Christians supposedly have had practice in embodying via lifestyle what they preach, but also do not forsake the message for all…I think its a false choice to say “don’t scare people with dire descriptions of the climate crisis but show them what can be done”. We must do both, but I have a better word than “scare”…the message is indeed ” apocalyptic” , because apocalypse means “unveiling”… To pull back the veil and “name the powers” is to unveil an avenue for People’s movements on behalf of the health and well-being of our world (and everything and everyone in it)….the act of a vast majority to say no to an elite powerful few is a big part of “what we can do”. To be a participant in this is also empowering and encourages; meaning a ” resource for courage”. It has become just that in “Christian America”; to be counted amongst those deeply concerned about life in its totality, which requires a global reaching justice which no longer ” externalizes” costs to climate. We can no longer do this because the interconnectedness of life renders this false. On a finite planet, these costs , like the greenhouse gas that constitute the cause of many of those externals, is trapped with us on a shared planet. They really aren’t external at all.
Obama told reporters that although he wants the country to move completely away from fossil fuels at some point, domestic oil and natural gas production is still necessary in the short term.
When we frame this in terms like “short term” and “long term”, we get a good indication that the two have already overlapped, and that the only “long term” worth considering now is the amount climate change mayhem to which we are sentencing “long term” generations by refusing to recognize that NOW is the time to act, that NOW presents us with the choice of either avoiding a far worse future than that to which we have already committed ourselves by our delay.
The problem with this climate crisis we face is that “Long term” thinking requires short term action to do serious reversals. If we don’t, feedbacks will only accelerate (or increase the acceleration, since it is already accelerating- which is the nature of feedback loops). Obama and his administration have chosen the political path, which is never going to allow us to seriously face this.
Bill McKibben speaks truth, and Obama went a long way toward answering the question as to whether or not he has turned a corner toward becoming the leader in the White House on this issue of climate. This, 18 months before the next election, indicates he still doesn’t get it.
what’s most extreme here is the irresponsibility of Shell, now abetted by the White House. A quarter century ago, scientists warned that if we kept burning fossil fuel at current rates we’d melt the Arctic. The fossil fuel industry (and most everyone else in power) ignored those warnings, and what do you know: The Arctic is melting, to the extent that people now are planning to race yachts through the Northwest Passage, which until very recently required an icebreaker to navigate.Now, having watched the Arctic melt, does Shell take that experience and conclude that it’s in fact time to invest heavily in solar panels and wind turbines? No. Instead, it applies to be first in line to drill for yet more oil in the Chukchi Sea, between Alaska and Siberia. Wash, rinse, repeat. Talk about salting wounds and adding insult to injury: It’s as if the tobacco companies were applying for permission to put cigarette machines in cancer wards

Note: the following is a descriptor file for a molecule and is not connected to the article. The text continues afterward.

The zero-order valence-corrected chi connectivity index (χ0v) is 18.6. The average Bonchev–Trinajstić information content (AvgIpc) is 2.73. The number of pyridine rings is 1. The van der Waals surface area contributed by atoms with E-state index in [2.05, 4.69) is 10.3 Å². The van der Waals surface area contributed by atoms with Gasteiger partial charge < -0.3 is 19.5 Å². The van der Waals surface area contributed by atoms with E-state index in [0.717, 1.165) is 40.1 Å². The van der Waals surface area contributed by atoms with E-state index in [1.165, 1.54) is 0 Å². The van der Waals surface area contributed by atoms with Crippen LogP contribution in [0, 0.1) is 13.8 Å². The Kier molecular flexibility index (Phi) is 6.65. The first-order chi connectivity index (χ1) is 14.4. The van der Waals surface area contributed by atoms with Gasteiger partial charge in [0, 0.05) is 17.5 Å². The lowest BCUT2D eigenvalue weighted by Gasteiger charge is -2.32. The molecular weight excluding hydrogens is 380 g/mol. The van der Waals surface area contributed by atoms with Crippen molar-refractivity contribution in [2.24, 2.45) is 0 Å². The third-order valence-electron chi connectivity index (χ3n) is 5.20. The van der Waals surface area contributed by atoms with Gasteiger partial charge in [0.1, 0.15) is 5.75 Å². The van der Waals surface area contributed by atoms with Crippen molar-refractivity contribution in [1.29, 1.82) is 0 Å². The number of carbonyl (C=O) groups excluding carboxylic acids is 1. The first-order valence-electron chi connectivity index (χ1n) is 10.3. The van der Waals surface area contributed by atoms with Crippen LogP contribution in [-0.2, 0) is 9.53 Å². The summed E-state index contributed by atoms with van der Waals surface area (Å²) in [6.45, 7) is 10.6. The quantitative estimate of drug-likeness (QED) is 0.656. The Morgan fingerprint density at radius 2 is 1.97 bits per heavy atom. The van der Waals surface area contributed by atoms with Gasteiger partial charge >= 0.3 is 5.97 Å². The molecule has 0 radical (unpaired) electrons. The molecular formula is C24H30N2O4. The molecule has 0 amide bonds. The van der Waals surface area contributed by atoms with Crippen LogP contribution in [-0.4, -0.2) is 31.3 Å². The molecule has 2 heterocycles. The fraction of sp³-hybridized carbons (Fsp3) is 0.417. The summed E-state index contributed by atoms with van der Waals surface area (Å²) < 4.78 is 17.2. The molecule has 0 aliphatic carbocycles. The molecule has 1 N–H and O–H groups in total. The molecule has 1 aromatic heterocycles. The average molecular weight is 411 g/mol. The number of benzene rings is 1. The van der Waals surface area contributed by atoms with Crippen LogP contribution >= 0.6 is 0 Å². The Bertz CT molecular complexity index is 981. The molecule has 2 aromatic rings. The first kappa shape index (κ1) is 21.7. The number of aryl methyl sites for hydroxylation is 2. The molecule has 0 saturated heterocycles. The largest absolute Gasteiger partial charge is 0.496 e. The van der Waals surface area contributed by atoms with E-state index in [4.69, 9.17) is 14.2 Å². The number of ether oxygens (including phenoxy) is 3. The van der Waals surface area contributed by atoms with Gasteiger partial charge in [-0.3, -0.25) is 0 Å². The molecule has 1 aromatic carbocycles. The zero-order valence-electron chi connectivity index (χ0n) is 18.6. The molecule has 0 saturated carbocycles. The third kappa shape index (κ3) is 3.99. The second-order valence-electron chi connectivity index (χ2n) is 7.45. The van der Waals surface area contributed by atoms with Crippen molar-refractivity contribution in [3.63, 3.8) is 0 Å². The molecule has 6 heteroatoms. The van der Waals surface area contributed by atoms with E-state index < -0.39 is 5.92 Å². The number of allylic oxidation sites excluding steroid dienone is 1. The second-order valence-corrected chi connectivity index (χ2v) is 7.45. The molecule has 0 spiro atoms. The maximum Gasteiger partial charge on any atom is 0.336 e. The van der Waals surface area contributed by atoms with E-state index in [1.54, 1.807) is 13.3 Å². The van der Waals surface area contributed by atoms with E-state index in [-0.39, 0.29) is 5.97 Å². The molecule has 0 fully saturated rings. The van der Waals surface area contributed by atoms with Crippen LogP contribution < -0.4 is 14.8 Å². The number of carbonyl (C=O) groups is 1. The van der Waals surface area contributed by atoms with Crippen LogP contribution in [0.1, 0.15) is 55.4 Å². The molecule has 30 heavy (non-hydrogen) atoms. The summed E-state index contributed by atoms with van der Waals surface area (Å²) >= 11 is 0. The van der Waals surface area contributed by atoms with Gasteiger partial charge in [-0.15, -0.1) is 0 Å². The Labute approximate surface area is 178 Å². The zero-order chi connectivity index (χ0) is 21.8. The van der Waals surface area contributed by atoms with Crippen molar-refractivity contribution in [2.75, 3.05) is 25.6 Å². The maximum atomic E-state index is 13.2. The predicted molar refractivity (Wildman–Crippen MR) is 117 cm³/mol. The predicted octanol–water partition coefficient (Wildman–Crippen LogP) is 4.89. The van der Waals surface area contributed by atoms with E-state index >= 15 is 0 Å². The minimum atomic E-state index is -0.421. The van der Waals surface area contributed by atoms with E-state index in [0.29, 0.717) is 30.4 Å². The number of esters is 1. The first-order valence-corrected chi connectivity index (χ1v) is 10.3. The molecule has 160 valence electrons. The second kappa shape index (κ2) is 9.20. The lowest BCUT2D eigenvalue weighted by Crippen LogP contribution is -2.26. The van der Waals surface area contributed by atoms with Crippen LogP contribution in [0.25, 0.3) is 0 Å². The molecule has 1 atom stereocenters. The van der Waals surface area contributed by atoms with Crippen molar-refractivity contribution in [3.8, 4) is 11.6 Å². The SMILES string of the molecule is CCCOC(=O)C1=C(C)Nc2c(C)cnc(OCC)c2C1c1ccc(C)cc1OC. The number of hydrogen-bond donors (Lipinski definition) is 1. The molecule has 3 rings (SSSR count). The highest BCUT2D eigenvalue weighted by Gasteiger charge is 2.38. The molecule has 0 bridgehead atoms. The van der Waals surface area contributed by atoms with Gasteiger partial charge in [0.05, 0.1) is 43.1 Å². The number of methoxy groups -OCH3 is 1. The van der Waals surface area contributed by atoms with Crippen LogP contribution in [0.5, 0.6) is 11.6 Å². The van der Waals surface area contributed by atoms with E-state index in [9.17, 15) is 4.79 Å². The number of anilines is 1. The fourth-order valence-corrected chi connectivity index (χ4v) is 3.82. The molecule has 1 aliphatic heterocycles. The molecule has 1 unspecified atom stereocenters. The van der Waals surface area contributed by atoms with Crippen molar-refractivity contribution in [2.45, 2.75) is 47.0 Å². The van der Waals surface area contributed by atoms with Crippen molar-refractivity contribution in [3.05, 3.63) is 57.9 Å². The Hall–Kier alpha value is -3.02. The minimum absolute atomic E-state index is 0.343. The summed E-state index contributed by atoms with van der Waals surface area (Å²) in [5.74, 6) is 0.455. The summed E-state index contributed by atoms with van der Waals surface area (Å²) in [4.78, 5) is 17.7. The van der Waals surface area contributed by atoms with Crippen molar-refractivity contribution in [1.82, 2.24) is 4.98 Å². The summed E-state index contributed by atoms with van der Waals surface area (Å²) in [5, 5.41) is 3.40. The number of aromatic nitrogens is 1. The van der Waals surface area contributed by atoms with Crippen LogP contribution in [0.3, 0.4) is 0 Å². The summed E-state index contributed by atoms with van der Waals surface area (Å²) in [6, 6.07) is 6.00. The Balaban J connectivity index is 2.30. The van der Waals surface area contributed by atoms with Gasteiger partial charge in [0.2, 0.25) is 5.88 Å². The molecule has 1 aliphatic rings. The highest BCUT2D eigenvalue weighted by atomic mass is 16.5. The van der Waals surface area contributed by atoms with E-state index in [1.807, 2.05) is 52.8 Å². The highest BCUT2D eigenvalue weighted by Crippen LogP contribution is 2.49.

I have commented at least a couple of times (probably on Twitter and Facebook) about how we have all these flavors of churches in the U.S. that emphasize certain theological approaches and put forward their own “selective canon” of Scriptures (all groups do this, according to the narrative they want to emphasize). But that a group “wants” to emphasize a certain narrative is not, in and of itself, a critique. It could be out of a primal, deep desire to have their religious community be attuned to things that address our deepest concerns. This is the case with me, and my 7-8 month trek into a new “ecological” thinking (where I do “Ecotheology”) has me asking about where the communities might be that might righly be deemed a PROLIFE community in the strictest sense: That ALL OF LIFE, which neccessarily includes the ecosystem in which that life takes place and from which we receive our breath and being (since God is IN and THROUGHOUT that system , and can be said to be EMBODIED by that system. )
So where are they? I intend to find out. I intend to seek it out.
Meaning this one, here
Theology is ultimately a dialogue, not just musings of an individual. But even that is to simplify the matter, since these “individual musings” have been forged in an ongoing theological dialogue over some 30 years of my experience in seriously contemplating and living theology, and being formed by numerous individuals and communities, each of them having been formed in their own journeys and communities.